Fig. 1
figure1

PRISMA flowchart of study selection

Table 1 Methodological quality of prospective studies included, adapted from the Scottish Intercollegiate Guidelines Network

We found three articles which met our inclusion criteria [19,20,21]. Each article was critically reviewed by two researchers (O.R., A.A.) using a double-extraction method for eligibility. Article extraction was performed independently, and any conflict resolved before final analysis.

Outcome measures were chosen if they were comparable to those from other papers. The primary outcome measures included blood loss and the amount of tranfusion required. Secondary objectives compared operative time, tourniquet time and complications between the two drug groups.

Statistical analyses were performed using Review Manager version 5.0 (The Nordic Cochrane Centre Copenhagen, Denmark). P-value less than 0.05 was chosen as the significance level for outcome measures. For continuous data, the inverse variance method was used for the combination of standardised mean differences (SMDs). Binary data were summarised as risk ratios (RR) and combined using the Mantel–Haenszel method. In each case, a heterogeneity test was performed and a random-effects model used for analyses for consistency and to deal with possible population heterogeneity. Forest plots were used for graphical representation. Funnel plots were not constructed, as they were deemed inappropriate for this number of studies.

Results

Three studies met the inclusion criteria. All three studies reported outcomes which were suitable for quantitative analysis. In total, data from 1691 patients were used in the analysis. There were 743 patients in the TXA group and 948 patients in the EACA group.

Estimated blood loss

Two studies contributed to the analysis of estimated blood loss [19, 20]. There was no significant heterogeneity between the two trials (df = 1; I2 = 10%; Q = 1.11; P = 0.29). There was no significant difference in estimated blood loss between TXA and EACA in these two studies (95% CI −0.50, 0.04; Z = 1.69; P = 0.09) (Fig. 2).

Fig. 2
figure2

Estimated total blood loss

Percentage of patients requiring transfusion

Three studies contributed to the analysis of the percentage of patients requiring transfusion [19,20,21]. There was no significant heterogeneity between the three trials (df = 1; I2 = 62%; Q = 2.61; P = 0.11). There was no significant difference in the percentage of patients requiring transfusion between TXA and EACA groups in these three studies (95% CI 0.14, 4.13; Z = 0.31; P = 0.76) (Fig. 3).

Fig. 3
figure3

Percentage of patients requiring transfusion

Difference between pre- and post-operative haemoglobin (Hb)

Two studies contributed to the analysis of difference between pre- and post-operative haemoglobin levels [20, 21]. There was no significant heterogeneity between these studies (df = 1; I2 = 48%; Q = 1.93; P = 0.16). There was no significant difference in the pre- and post-operative haemoglobin change between TXA and EACA groups (95% CI −0.36, 0.24; Z = 0.38; P = 0.70) (Fig. 4).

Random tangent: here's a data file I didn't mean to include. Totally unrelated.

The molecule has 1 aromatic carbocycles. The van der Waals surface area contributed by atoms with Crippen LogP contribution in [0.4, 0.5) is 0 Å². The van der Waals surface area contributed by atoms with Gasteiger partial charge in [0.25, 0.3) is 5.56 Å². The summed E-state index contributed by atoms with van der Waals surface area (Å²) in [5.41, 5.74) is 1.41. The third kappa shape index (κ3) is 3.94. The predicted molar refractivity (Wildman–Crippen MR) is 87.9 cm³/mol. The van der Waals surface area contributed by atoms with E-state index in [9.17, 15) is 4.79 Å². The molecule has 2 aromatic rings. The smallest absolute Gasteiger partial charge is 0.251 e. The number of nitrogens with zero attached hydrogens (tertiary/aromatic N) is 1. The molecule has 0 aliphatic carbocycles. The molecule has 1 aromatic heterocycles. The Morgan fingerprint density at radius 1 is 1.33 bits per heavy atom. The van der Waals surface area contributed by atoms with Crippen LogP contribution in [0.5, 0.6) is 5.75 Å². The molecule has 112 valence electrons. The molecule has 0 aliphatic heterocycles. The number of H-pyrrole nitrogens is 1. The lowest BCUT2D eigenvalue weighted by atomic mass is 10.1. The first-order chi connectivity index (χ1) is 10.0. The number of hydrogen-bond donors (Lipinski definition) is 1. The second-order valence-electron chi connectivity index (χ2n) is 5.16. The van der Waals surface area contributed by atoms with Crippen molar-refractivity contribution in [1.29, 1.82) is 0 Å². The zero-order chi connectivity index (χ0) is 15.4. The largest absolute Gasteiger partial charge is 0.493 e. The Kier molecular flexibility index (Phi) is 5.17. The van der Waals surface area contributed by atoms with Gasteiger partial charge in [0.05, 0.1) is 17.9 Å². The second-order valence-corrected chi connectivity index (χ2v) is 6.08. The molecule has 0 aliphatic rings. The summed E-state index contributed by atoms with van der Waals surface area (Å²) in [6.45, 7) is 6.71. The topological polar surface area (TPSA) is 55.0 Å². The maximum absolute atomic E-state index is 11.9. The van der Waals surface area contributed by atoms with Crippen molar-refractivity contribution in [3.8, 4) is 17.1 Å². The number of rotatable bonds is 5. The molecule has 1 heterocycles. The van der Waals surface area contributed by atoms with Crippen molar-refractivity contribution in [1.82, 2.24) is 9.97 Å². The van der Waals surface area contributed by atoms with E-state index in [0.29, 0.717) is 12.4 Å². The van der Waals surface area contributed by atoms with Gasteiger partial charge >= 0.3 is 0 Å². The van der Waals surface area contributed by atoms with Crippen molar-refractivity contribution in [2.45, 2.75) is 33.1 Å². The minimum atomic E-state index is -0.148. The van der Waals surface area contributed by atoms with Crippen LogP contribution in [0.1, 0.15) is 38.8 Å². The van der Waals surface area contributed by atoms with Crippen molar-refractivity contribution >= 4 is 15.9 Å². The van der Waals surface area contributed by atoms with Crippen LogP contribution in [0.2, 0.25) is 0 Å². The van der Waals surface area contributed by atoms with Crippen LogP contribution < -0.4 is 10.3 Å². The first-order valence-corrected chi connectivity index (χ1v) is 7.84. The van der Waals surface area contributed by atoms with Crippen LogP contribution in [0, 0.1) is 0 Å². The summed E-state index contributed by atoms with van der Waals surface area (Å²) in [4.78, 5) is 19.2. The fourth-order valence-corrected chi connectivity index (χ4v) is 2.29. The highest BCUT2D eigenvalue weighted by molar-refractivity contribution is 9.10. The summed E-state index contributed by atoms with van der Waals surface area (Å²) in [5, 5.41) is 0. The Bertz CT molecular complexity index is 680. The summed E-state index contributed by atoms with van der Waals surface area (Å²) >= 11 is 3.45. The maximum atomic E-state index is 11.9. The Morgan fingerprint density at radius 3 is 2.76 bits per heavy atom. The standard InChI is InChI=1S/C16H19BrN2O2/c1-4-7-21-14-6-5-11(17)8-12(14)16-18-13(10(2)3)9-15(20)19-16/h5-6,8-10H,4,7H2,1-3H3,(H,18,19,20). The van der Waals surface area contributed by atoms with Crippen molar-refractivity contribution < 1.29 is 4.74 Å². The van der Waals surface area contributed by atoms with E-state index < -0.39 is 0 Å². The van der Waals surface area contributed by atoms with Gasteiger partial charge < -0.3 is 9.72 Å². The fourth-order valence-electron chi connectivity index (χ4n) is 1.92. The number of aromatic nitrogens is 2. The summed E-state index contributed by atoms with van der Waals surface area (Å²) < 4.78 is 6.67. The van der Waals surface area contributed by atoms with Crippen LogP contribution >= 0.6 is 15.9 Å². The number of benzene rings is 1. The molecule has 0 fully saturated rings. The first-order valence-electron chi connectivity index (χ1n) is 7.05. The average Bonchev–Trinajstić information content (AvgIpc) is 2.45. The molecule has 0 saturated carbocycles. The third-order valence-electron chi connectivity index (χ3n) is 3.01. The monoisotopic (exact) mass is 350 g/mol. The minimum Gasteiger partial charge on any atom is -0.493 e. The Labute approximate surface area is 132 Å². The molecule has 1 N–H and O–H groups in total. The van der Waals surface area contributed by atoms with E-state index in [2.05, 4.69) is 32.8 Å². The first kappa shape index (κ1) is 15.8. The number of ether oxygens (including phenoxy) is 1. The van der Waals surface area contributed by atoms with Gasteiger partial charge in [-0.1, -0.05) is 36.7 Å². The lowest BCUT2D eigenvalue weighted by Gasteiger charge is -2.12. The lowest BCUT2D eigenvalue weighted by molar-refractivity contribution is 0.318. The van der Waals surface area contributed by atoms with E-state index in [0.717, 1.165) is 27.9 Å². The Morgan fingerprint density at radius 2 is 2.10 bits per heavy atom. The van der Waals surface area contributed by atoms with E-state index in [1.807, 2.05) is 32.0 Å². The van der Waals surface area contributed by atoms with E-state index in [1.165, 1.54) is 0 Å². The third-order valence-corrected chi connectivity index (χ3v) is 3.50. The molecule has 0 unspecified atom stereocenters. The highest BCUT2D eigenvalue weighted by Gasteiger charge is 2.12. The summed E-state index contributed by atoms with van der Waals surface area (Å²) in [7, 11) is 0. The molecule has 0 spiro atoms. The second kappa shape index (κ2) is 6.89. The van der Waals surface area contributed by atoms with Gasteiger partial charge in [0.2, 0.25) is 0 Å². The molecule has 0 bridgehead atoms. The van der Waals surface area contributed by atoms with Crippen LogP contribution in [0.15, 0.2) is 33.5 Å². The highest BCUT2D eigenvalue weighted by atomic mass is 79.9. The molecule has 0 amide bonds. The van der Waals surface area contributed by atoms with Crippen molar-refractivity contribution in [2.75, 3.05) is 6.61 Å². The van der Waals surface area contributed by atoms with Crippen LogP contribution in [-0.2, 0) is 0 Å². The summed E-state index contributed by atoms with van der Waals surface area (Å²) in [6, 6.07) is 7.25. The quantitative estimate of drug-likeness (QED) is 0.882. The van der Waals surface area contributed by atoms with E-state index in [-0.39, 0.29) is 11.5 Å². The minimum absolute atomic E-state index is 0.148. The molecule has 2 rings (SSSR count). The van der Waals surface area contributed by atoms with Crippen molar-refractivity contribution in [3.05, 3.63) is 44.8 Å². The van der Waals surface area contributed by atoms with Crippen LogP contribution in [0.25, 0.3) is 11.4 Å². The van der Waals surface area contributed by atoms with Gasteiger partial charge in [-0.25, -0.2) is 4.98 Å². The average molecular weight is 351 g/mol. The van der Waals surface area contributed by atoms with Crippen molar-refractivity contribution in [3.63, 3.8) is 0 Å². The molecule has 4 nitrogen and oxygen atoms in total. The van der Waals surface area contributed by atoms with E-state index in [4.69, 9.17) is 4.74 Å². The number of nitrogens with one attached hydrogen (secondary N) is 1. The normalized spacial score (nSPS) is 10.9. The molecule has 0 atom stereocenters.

Fig. 4
figure4

Difference in pre- and post-operative Hb

Average number of transfused units

Whilst three studies reported on this outcome, only data from two studies were comparable in the analysis [20, 21]. There was some heterogeneity between these trials, justifying the use of a random-effects model (df = 1; I2 = 64%; Q = 2.78; P = 0.10). There was no significant difference in the average number of transfused units between TXA and EACA groups (95% CI −0.53, 0.25; Z = 0.71; P = 0.48) (Fig. 5).

Fig. 5
figure5

Average no. of transfused units

Operative time in minutes

Two studies contributed to the analysis of operative time [19, 20]. There was some heterogeneity between the two trials, justifying the use of a random-effects model (df = 1; I2 = 43%; Q = 1.77; P = 0.18). There was no significant difference in operative time between TXA and EACA groups (95% CI −0.35, 0.36; Z = 0.04; P = 0.97) (Fig. 6).

Fig. 6
figure6

Operative time in minutes

Tourniquet time in minutes

Two studies contributed to the analysis of tourniquet time [19, 20]. There was no significant heterogeneity between the two trials (df = 1; I2 = 0%; Q = 0.13; P = 0.72). There was no significant difference in tourniquet time between TXA and EACA groups (95% CI −0.16, 0.34; Z = 0.72; P = 0.47) (Fig. 7).

Fig. 7
figure7

Tourniquet time in minutes

Percentage of patients with VTE complications

Three studies contributed to the analysis of patients with VTE events [19,20,21]. There was no significant heterogeneity between the three trials (df = 1; I2 = 32%; Q = 1.47; P = 0.23). There was no significant difference in VTE events between TXA and EACA groups in these three studies (95% CI 0.17, 2.80; Z = 0.51; P = 0.61) (Fig. 8).

Fig. 8
figure8

Percentage of patients with VTE events

Discussion

Excessive intraoperative blood loss can predispose to hypotension and other cardiac, pulmonary and renal complications, with a subsequent knock-on adverse effect on peri-operative recovery. Excessive bleeding in the early post-operative period can be associated with haematoma formation, swelling, stiffness and wound complications, which may impair the long-term outcome of TKA surgery. In addition, post-TKA blood transfusions have been reported to cause acute lung injury, infections, immune suppression and hypersensitivity reactions [22].